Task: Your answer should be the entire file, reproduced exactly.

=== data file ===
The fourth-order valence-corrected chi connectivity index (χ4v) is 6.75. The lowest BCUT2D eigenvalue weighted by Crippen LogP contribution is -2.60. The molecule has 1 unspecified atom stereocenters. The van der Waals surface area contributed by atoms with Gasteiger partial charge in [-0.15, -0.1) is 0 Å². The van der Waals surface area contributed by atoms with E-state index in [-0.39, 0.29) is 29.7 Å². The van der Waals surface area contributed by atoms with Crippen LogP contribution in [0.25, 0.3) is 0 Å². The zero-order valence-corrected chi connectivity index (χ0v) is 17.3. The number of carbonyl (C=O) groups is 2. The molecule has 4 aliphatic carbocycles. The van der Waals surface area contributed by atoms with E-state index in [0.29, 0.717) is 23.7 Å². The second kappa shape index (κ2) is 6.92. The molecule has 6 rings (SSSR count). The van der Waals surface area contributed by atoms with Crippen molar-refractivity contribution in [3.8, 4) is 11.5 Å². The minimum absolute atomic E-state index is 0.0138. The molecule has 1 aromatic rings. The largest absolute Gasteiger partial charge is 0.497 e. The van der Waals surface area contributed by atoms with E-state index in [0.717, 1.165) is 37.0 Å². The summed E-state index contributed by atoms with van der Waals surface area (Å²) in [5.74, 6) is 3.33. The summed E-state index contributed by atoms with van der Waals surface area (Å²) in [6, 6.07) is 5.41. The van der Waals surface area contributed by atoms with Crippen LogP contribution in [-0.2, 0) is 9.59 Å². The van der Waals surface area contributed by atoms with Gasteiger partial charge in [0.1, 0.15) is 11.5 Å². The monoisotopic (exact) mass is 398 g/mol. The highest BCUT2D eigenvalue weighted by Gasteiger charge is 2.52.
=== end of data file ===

The fourth-order valence-corrected chi connectivity index (χ4v) is 6.75. The lowest BCUT2D eigenvalue weighted by Crippen LogP contribution is -2.60. The molecule has 1 unspecified atom stereocenters. The van der Waals surface area contributed by atoms with Gasteiger partial charge in [-0.15, -0.1) is 0 Å². The van der Waals surface area contributed by atoms with E-state index in [-0.39, 0.29) is 29.7 Å². The van der Waals surface area contributed by atoms with Crippen LogP contribution in [0.25, 0.3) is 0 Å². The zero-order valence-corrected chi connectivity index (χ0v) is 17.3. The number of carbonyl (C=O) groups is 2. The molecule has 4 aliphatic carbocycles. The van der Waals surface area contributed by atoms with E-state index in [0.29, 0.717) is 23.7 Å². The second kappa shape index (κ2) is 6.92. The molecule has 6 rings (SSSR count). The van der Waals surface area contributed by atoms with Crippen molar-refractivity contribution in [3.8, 4) is 11.5 Å². The minimum absolute atomic E-state index is 0.0138. The molecule has 1 aromatic rings. The largest absolute Gasteiger partial charge is 0.497 e. The van der Waals surface area contributed by atoms with E-state index in [0.717, 1.165) is 37.0 Å². The summed E-state index contributed by atoms with van der Waals surface area (Å²) in [5.74, 6) is 3.33. The summed E-state index contributed by atoms with van der Waals surface area (Å²) in [6, 6.07) is 5.41. The van der Waals surface area contributed by atoms with Crippen LogP contribution in [-0.2, 0) is 9.59 Å². The van der Waals surface area contributed by atoms with Gasteiger partial charge in [0.1, 0.15) is 11.5 Å². The monoisotopic (exact) mass is 398 g/mol. The highest BCUT2D eigenvalue weighted by Gasteiger charge is 2.52.